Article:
1. I guess you also reckon a boxer saves a punch for the ninth round or a golfer a put for the 18th hole.

      All coaches run different plays out of the same formation. Even high school. Jeesh.

      1. realfan49 – despite your boxing analogy, you obviously don’t get it. your boxing analogy ……..a boxer cannot just throw haymakers from round 1…….you have jabs, hooks and upper cuts, combinations and body shots that weaken the opponent’s defense and wear down the body, drop the hands, probing, etc., so that when you throw the big punch it is a knock out.
        basically, you are saying that Bill Walsh had it all wrong. it is not a matter of just running different plays out of the same formation; it’s a matter of SETTING UP the big play. there is a strategy involved in striking for the big play. you sound like you went to the Curtis Modkins school of offense

            1. You chip away until you lull the opponent into a false sense of security which is when you go for the kill. Walsh was an expert at it. NE uses it. Harbaugh lacked that instinct and the current regime seems to not care that it exists. SMH.

        1. I’m basically saying your “story” about Bill Walsh is BS. All coaches will setup plays by going against their own tendencies. That has zero to do with “saving” plays.

  4. If you study SB XXIII, you will see that the Niners set up the Bengals. They showed a standard line up, so the Bengals did not sub players, then attacked the left side with Jerry Rice being the decoy. Taylor made a cut and was wide open.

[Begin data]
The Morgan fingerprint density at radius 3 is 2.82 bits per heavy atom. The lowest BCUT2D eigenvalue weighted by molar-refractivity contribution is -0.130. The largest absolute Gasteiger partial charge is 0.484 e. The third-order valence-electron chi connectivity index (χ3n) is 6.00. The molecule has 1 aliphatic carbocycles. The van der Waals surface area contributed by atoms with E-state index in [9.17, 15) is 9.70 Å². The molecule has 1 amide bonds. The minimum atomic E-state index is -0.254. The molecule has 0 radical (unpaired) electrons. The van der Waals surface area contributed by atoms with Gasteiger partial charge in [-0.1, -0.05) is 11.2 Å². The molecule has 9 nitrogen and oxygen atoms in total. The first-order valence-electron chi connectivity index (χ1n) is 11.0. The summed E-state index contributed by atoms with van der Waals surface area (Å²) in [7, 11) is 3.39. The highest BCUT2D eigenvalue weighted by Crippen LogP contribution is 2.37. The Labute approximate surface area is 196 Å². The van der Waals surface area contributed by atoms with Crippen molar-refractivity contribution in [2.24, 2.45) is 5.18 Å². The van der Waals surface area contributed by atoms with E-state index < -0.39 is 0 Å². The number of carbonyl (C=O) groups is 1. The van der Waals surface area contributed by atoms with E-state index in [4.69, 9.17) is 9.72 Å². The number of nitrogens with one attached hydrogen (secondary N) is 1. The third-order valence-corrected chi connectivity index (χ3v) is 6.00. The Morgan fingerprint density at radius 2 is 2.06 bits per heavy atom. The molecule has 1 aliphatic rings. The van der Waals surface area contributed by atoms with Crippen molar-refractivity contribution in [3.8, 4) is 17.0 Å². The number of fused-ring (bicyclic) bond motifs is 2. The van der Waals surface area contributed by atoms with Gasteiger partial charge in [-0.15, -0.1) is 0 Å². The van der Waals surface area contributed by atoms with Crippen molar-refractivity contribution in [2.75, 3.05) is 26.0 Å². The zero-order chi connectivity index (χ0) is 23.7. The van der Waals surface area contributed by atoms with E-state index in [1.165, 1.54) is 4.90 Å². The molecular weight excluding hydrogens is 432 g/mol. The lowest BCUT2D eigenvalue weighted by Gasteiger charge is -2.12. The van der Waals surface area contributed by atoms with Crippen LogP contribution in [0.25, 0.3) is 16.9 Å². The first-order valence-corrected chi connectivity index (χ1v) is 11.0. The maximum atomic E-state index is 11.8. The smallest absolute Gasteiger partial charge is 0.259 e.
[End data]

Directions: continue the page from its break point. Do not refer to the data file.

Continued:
It was a classic Bill Walsh strategic move. I wish some one could find a video of Bill Walsh dissecting the play.

      1. Its about game strategizing and thinking two moves ahead.
        Walsh would set up the other team for a kill shot later in the game, which might be in the second half.

        This team seem incapable of utilizing tactics which are very effective. Faking hand offs to an empty back field is the exact opposite of what I am talking about.

        Please keep up.

  5. Well Grant, seems like Modkins is getting better. At least he can remember plays, unlike his last PC.

    Too bad they keep using his plays, and less of Chip’s plays.